Jim Watson, the great molecular biologist, came up with one of my favourite quotes when he wrote: “Sometime or another, someone will tell you that you are not ready to do something. If you are going to make a big jump in science, you will very likely be unqualified to succeed by definition.”
In effect what the American scientist and author was saying was that if you are preparing or contemplating doing something amazing, you are doing so with no experience or background, the very essence of being a pioneer.
This morning I will be in the very fine surroundings of KPMG’s offices in Leeds to help host an event staged by NorthInvest to bring together our oldest and newest financial institutions.
The #LeedsFintech Summit will look at how fintech firms can work more effectively with the established financial networks that we have in Yorkshire.
And no doubt during the conversations we will hear fintech firms described as disrupters.
Many people working in tech tend to reference themselves as such, almost wearing their disruptive impact and influence as a badge of honour. The Silicon Valley mantra of “move fast and break things” is one many hold dearly.
For me however, it is a word which I have never liked.
Fintech, like many tech firms, in my opinion is a force for good, a step in the right direction to doing things in a better, more efficient and convenient way.
When used correctly it can give a voice to the voiceless, democratise something previously only available to elites and bring people from all corners of the globe together.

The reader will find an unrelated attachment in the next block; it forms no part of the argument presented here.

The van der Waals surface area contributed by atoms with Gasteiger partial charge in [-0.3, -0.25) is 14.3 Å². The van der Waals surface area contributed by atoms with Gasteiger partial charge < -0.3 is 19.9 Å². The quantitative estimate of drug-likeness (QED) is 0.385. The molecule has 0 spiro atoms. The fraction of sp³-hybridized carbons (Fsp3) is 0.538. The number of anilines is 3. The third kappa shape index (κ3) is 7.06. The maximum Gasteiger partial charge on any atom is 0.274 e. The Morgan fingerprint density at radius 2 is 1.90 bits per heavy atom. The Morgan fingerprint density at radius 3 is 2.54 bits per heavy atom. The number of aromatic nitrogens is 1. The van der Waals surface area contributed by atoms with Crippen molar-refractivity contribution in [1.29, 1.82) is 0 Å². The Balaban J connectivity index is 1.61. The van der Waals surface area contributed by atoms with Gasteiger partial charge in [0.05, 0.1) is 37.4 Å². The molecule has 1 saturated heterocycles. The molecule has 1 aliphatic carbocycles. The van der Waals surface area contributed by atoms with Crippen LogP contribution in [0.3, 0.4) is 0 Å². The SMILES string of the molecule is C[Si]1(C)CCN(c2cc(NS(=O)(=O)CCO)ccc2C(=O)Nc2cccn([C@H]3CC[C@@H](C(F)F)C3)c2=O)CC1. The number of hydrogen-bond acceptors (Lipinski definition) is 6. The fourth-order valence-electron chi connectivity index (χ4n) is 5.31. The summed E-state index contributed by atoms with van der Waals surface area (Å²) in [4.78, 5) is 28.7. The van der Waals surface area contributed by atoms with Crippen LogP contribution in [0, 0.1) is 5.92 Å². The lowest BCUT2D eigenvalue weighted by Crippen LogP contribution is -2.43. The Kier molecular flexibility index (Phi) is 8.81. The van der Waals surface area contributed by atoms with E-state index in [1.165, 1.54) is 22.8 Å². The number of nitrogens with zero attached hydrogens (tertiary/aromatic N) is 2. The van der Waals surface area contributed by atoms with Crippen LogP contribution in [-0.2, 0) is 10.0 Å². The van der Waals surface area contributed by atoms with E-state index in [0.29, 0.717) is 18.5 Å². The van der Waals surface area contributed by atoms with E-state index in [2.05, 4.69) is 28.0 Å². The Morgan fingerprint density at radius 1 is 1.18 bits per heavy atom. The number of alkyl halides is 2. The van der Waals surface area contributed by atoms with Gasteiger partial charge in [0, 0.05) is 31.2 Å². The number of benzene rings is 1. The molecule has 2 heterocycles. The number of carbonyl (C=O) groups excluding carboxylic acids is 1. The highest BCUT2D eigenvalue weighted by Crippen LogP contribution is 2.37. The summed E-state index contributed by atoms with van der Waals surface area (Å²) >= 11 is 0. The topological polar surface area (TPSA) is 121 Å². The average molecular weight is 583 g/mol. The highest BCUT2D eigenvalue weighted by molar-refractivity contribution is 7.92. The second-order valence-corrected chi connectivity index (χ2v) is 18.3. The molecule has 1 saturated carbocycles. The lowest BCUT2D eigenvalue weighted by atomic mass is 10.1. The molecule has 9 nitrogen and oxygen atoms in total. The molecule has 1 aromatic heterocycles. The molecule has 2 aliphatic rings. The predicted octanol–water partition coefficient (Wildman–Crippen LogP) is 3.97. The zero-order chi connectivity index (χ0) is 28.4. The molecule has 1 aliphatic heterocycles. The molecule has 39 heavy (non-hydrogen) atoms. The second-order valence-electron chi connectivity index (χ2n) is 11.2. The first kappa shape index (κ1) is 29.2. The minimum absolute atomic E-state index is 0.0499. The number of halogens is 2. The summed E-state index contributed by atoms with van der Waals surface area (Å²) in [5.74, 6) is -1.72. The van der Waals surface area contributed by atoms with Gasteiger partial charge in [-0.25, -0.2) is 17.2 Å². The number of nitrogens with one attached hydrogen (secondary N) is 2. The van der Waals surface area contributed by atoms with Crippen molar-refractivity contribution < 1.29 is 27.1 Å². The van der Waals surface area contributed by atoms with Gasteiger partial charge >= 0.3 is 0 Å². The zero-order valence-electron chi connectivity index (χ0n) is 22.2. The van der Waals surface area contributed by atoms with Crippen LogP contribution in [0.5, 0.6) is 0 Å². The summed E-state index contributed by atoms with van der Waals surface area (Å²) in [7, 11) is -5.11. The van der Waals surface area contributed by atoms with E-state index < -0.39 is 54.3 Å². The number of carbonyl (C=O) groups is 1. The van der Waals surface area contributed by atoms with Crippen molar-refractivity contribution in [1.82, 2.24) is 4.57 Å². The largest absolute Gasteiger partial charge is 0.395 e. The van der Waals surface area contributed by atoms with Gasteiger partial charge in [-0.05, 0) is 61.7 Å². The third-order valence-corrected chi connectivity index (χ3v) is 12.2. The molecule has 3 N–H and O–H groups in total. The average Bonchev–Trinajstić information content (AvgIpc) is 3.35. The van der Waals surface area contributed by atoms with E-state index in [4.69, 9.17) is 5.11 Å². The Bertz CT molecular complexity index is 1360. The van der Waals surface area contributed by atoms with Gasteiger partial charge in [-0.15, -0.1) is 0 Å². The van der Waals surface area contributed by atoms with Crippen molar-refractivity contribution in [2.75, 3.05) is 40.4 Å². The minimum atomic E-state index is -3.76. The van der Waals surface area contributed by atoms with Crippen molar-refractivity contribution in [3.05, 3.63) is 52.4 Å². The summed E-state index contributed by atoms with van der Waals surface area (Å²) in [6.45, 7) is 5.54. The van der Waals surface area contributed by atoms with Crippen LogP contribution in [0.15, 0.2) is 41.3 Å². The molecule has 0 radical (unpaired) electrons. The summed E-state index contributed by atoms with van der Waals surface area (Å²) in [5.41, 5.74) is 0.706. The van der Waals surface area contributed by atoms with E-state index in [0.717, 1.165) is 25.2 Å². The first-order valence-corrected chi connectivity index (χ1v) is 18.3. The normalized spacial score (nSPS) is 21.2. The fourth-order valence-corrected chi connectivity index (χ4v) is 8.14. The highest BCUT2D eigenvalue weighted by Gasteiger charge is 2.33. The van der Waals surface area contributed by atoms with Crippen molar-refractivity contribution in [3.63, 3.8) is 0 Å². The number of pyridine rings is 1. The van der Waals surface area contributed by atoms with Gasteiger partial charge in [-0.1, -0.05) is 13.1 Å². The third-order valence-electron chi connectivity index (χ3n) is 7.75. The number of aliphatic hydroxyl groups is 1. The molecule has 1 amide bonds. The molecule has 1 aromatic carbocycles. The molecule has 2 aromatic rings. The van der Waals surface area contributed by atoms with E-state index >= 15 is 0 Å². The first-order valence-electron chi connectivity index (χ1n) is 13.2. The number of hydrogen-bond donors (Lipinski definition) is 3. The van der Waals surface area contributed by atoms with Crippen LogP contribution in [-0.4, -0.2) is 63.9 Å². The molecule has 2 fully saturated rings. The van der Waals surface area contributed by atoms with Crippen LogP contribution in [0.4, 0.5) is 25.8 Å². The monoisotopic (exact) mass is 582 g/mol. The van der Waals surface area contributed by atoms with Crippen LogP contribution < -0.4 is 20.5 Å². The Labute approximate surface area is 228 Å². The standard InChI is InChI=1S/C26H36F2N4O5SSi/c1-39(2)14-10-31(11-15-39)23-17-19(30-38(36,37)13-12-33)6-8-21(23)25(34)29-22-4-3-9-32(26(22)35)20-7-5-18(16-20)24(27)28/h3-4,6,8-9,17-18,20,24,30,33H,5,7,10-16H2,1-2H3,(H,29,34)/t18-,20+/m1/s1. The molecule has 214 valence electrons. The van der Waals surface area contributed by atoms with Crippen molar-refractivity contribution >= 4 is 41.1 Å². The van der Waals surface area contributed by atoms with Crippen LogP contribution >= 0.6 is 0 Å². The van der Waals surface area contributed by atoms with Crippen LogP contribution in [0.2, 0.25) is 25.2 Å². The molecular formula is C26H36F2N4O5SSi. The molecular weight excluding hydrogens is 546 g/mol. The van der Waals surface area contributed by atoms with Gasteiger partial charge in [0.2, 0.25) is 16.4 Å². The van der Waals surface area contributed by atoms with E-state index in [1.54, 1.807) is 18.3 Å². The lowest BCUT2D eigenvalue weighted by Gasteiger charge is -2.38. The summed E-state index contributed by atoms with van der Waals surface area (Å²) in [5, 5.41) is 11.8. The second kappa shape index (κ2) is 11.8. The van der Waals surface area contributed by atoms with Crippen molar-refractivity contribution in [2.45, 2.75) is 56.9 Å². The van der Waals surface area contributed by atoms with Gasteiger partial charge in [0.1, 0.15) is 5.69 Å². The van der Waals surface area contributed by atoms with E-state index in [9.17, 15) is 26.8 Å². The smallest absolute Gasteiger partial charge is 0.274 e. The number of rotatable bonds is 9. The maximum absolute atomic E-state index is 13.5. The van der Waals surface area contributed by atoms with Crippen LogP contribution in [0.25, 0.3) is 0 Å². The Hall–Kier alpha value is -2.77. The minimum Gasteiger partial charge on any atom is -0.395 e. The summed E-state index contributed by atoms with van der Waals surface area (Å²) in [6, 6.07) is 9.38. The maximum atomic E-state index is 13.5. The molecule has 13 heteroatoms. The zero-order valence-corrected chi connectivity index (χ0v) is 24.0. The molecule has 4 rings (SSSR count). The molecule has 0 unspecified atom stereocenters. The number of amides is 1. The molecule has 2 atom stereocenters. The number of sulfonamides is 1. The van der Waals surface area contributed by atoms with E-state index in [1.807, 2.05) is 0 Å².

This does not feel disruptive at all to me but rather enabling and empowering. A question of semantics I guess but one that irks me each time I hear it (including from my own mouth).
When I talk to banks about fintech they virtually all see it is exciting and terrifying.
Many, of their own volition, are happy to talk on record about closer co-operation and alliances with the sector is not only advisable but essential if they are to remain competitive on a long-term basis.
And already this process is starting to bear fruit.
Take for example the recent announcement from Yorkshire Bank that it was to work with fintech Ezbob to offer lenders an application process of just a handful of hours rather than up to two weeks.
Using the fintech’s software along with the bank’s algorithm and brand, it can now help SME’s access capital rapidly, meaning they do not need to rely on credit cards or other high interest lending facilities when they need capital on an urgent basis.
As David Duffy, the bank’s chief executive said to me: “It is old and new but keeping both and not replacing old with new. That balance is very important.
“We are really creating a bank which is ready to adapt to the future and the really exciting part to start that with is this fintech.”
The question is now how we can extrapolate this one example of cooperation into a model that is mutual beneficial to the established and the modern practitioners in finance, as well as benefiting the whole of the regional economy.
If we get this right we can build a financial sector which is future proof and world-leading but also one which also subscribes to a healthy moral code, a welcome move away from the leveraged and macho sector which caused so much economic hardship a decade ago.
Again I come back to the use of the word disruptive and how pejorative it sounds. When I think of disruption I think of inconvenience and irritation. I do not think any of these tech firms are making me feel either of these emotions.
And of course, the problem of moving fast and breaking things is that sometimes things can get broken which you wanted to keep. As Jim Watson would say we are not qualified to start mapping the process yet but we are making a healthy start.